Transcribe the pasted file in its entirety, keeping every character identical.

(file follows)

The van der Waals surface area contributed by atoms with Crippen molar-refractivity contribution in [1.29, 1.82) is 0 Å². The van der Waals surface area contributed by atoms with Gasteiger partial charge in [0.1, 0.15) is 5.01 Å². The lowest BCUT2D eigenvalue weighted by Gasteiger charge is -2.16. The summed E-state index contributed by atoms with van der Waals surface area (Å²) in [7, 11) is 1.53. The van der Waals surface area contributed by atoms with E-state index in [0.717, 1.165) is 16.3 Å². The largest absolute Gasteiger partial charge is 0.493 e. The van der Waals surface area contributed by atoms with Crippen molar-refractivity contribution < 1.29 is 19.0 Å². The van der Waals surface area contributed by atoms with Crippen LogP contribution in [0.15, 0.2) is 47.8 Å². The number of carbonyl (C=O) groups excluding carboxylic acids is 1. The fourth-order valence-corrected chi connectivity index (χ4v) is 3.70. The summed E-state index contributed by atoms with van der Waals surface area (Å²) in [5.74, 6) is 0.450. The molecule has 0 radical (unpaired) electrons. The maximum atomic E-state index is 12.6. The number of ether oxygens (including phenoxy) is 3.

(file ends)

The van der Waals surface area contributed by atoms with Crippen molar-refractivity contribution in [1.29, 1.82) is 0 Å². The van der Waals surface area contributed by atoms with Gasteiger partial charge in [0.1, 0.15) is 5.01 Å². The lowest BCUT2D eigenvalue weighted by Gasteiger charge is -2.16. The summed E-state index contributed by atoms with van der Waals surface area (Å²) in [7, 11) is 1.53. The van der Waals surface area contributed by atoms with E-state index in [0.717, 1.165) is 16.3 Å². The largest absolute Gasteiger partial charge is 0.493 e. The van der Waals surface area contributed by atoms with Crippen molar-refractivity contribution < 1.29 is 19.0 Å². The van der Waals surface area contributed by atoms with Crippen LogP contribution in [0.15, 0.2) is 47.8 Å². The number of carbonyl (C=O) groups excluding carboxylic acids is 1. The fourth-order valence-corrected chi connectivity index (χ4v) is 3.70. The summed E-state index contributed by atoms with van der Waals surface area (Å²) in [5.74, 6) is 0.450. The molecule has 0 radical (unpaired) electrons. The maximum atomic E-state index is 12.6. The number of ether oxygens (including phenoxy) is 3.